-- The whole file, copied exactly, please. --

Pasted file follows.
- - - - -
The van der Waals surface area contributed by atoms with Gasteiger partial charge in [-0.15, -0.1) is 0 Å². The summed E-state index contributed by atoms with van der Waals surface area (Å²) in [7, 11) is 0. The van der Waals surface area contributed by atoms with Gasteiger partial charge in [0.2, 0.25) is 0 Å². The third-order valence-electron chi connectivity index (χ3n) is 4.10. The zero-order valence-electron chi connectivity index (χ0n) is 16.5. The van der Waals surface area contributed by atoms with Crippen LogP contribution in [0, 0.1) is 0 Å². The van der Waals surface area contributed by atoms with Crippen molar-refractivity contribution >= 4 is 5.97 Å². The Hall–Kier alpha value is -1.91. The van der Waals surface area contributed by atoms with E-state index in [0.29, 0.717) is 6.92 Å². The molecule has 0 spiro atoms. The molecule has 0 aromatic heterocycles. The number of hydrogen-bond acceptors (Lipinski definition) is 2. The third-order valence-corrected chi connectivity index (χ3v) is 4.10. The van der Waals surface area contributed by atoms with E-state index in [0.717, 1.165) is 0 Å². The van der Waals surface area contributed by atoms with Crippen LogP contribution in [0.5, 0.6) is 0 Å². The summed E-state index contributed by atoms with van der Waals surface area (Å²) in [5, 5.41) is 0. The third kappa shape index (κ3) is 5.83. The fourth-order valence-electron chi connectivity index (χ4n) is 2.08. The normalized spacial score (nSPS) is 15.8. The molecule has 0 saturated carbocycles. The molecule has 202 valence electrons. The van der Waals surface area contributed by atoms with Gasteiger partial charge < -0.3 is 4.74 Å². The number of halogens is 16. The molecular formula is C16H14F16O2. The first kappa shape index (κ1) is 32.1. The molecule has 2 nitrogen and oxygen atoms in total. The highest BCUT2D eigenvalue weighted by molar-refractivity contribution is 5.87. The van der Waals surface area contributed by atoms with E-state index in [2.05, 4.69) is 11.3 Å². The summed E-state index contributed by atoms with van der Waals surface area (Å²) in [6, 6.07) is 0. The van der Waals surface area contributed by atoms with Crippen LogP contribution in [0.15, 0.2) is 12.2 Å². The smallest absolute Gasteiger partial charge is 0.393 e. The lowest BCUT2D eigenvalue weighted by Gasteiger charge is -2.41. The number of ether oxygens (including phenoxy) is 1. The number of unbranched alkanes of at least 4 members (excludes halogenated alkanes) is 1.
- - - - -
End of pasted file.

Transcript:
The van der Waals surface area contributed by atoms with Gasteiger partial charge in [-0.15, -0.1) is 0 Å². The summed E-state index contributed by atoms with van der Waals surface area (Å²) in [7, 11) is 0. The van der Waals surface area contributed by atoms with Gasteiger partial charge in [0.2, 0.25) is 0 Å². The third-order valence-electron chi connectivity index (χ3n) is 4.10. The zero-order valence-electron chi connectivity index (χ0n) is 16.5. The van der Waals surface area contributed by atoms with Crippen LogP contribution in [0, 0.1) is 0 Å². The van der Waals surface area contributed by atoms with Crippen molar-refractivity contribution >= 4 is 5.97 Å². The Hall–Kier alpha value is -1.91. The van der Waals surface area contributed by atoms with E-state index in [0.29, 0.717) is 6.92 Å². The molecule has 0 spiro atoms. The molecule has 0 aromatic heterocycles. The number of hydrogen-bond acceptors (Lipinski definition) is 2. The third-order valence-corrected chi connectivity index (χ3v) is 4.10. The van der Waals surface area contributed by atoms with E-state index in [0.717, 1.165) is 0 Å². The van der Waals surface area contributed by atoms with Crippen LogP contribution in [0.5, 0.6) is 0 Å². The summed E-state index contributed by atoms with van der Waals surface area (Å²) in [5, 5.41) is 0. The third kappa shape index (κ3) is 5.83. The fourth-order valence-electron chi connectivity index (χ4n) is 2.08. The normalized spacial score (nSPS) is 15.8. The molecule has 0 saturated carbocycles. The molecule has 202 valence electrons. The van der Waals surface area contributed by atoms with Gasteiger partial charge < -0.3 is 4.74 Å². The number of halogens is 16. The molecular formula is C16H14F16O2. The first kappa shape index (κ1) is 32.1. The molecule has 2 nitrogen and oxygen atoms in total. The highest BCUT2D eigenvalue weighted by molar-refractivity contribution is 5.87. The van der Waals surface area contributed by atoms with E-state index in [2.05, 4.69) is 11.3 Å². The summed E-state index contributed by atoms with van der Waals surface area (Å²) in [6, 6.07) is 0. The van der Waals surface area contributed by atoms with Crippen LogP contribution in [0.15, 0.2) is 12.2 Å². The smallest absolute Gasteiger partial charge is 0.393 e. The lowest BCUT2D eigenvalue weighted by Gasteiger charge is -2.41. The number of ether oxygens (including phenoxy) is 1. The number of unbranched alkanes of at least 4 members (excludes halogenated alkanes) is 1.